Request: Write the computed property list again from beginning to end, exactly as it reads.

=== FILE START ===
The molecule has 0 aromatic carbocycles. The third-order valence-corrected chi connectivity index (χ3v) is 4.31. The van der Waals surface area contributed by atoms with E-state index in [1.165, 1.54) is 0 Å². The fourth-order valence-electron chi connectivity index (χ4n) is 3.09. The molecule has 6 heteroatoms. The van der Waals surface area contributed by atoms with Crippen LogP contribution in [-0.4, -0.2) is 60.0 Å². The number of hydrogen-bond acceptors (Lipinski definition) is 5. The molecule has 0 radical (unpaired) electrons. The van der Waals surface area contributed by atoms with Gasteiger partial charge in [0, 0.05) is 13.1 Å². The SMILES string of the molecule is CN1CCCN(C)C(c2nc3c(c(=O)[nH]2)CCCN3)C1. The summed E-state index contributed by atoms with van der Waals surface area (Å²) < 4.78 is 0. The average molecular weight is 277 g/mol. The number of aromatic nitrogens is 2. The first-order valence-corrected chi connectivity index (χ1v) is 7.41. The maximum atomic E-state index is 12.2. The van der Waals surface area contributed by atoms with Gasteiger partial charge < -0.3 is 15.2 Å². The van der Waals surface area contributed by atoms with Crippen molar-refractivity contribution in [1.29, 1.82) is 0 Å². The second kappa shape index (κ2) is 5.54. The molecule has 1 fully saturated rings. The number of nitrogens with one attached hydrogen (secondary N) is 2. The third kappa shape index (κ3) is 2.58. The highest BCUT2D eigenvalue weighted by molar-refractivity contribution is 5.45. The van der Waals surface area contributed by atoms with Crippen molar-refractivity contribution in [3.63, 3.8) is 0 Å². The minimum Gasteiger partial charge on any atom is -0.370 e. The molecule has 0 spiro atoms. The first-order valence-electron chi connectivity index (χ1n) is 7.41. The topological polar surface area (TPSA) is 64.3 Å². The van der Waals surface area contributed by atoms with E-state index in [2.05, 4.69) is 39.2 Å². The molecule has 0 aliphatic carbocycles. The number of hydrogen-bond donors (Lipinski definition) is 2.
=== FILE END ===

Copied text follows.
The molecule has 0 aromatic carbocycles. The third-order valence-corrected chi connectivity index (χ3v) is 4.31. The van der Waals surface area contributed by atoms with E-state index in [1.165, 1.54) is 0 Å². The fourth-order valence-electron chi connectivity index (χ4n) is 3.09. The molecule has 6 heteroatoms. The van der Waals surface area contributed by atoms with Crippen LogP contribution in [-0.4, -0.2) is 60.0 Å². The number of hydrogen-bond acceptors (Lipinski definition) is 5. The molecule has 0 radical (unpaired) electrons. The van der Waals surface area contributed by atoms with Gasteiger partial charge in [0, 0.05) is 13.1 Å². The SMILES string of the molecule is CN1CCCN(C)C(c2nc3c(c(=O)[nH]2)CCCN3)C1. The summed E-state index contributed by atoms with van der Waals surface area (Å²) < 4.78 is 0. The average molecular weight is 277 g/mol. The number of aromatic nitrogens is 2. The first-order valence-corrected chi connectivity index (χ1v) is 7.41. The maximum atomic E-state index is 12.2. The van der Waals surface area contributed by atoms with Gasteiger partial charge < -0.3 is 15.2 Å². The van der Waals surface area contributed by atoms with Crippen molar-refractivity contribution in [1.29, 1.82) is 0 Å². The second kappa shape index (κ2) is 5.54. The molecule has 1 fully saturated rings. The number of nitrogens with one attached hydrogen (secondary N) is 2. The third kappa shape index (κ3) is 2.58. The highest BCUT2D eigenvalue weighted by molar-refractivity contribution is 5.45. The van der Waals surface area contributed by atoms with Crippen molar-refractivity contribution in [3.63, 3.8) is 0 Å². The minimum Gasteiger partial charge on any atom is -0.370 e. The molecule has 0 spiro atoms. The first-order valence-electron chi connectivity index (χ1n) is 7.41. The topological polar surface area (TPSA) is 64.3 Å². The van der Waals surface area contributed by atoms with E-state index in [2.05, 4.69) is 39.2 Å². The molecule has 0 aliphatic carbocycles. The number of hydrogen-bond donors (Lipinski definition) is 2.